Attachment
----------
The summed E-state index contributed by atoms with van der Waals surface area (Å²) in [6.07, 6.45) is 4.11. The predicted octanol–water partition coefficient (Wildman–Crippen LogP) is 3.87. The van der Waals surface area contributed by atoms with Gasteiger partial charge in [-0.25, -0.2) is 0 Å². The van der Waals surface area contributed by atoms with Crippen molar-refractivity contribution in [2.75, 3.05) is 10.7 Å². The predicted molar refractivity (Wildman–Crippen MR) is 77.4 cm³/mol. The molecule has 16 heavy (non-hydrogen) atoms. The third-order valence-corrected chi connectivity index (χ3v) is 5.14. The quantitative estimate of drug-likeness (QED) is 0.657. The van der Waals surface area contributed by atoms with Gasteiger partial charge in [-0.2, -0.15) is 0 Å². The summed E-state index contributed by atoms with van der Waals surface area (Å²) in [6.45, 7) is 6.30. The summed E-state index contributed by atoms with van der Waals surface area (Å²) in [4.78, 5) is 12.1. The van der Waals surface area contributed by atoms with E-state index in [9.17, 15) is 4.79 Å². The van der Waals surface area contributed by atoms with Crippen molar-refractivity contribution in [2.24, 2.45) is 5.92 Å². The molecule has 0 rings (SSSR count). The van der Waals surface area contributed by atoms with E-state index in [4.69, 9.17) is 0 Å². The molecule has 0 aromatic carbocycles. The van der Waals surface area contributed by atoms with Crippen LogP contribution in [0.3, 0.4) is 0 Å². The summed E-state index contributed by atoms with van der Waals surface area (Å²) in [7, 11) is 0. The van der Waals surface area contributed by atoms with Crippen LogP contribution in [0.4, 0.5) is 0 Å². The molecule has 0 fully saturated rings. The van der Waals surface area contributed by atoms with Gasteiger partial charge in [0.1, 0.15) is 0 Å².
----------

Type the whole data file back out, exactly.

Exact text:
The summed E-state index contributed by atoms with van der Waals surface area (Å²) in [6.07, 6.45) is 4.11. The predicted octanol–water partition coefficient (Wildman–Crippen LogP) is 3.87. The van der Waals surface area contributed by atoms with Gasteiger partial charge in [-0.25, -0.2) is 0 Å². The van der Waals surface area contributed by atoms with Crippen molar-refractivity contribution in [2.75, 3.05) is 10.7 Å². The predicted molar refractivity (Wildman–Crippen MR) is 77.4 cm³/mol. The molecule has 16 heavy (non-hydrogen) atoms. The third-order valence-corrected chi connectivity index (χ3v) is 5.14. The quantitative estimate of drug-likeness (QED) is 0.657. The van der Waals surface area contributed by atoms with Gasteiger partial charge in [-0.2, -0.15) is 0 Å². The summed E-state index contributed by atoms with van der Waals surface area (Å²) in [6.45, 7) is 6.30. The summed E-state index contributed by atoms with van der Waals surface area (Å²) in [4.78, 5) is 12.1. The van der Waals surface area contributed by atoms with E-state index in [9.17, 15) is 4.79 Å². The van der Waals surface area contributed by atoms with Crippen molar-refractivity contribution in [2.24, 2.45) is 5.92 Å². The molecule has 0 rings (SSSR count). The van der Waals surface area contributed by atoms with E-state index in [4.69, 9.17) is 0 Å². The molecule has 0 aromatic carbocycles. The van der Waals surface area contributed by atoms with Crippen LogP contribution in [0.3, 0.4) is 0 Å². The summed E-state index contributed by atoms with van der Waals surface area (Å²) in [7, 11) is 0. The van der Waals surface area contributed by atoms with Crippen LogP contribution in [0.4, 0.5) is 0 Å². The molecule has 0 fully saturated rings. The van der Waals surface area contributed by atoms with Gasteiger partial charge in [0.1, 0.15) is 0 Å².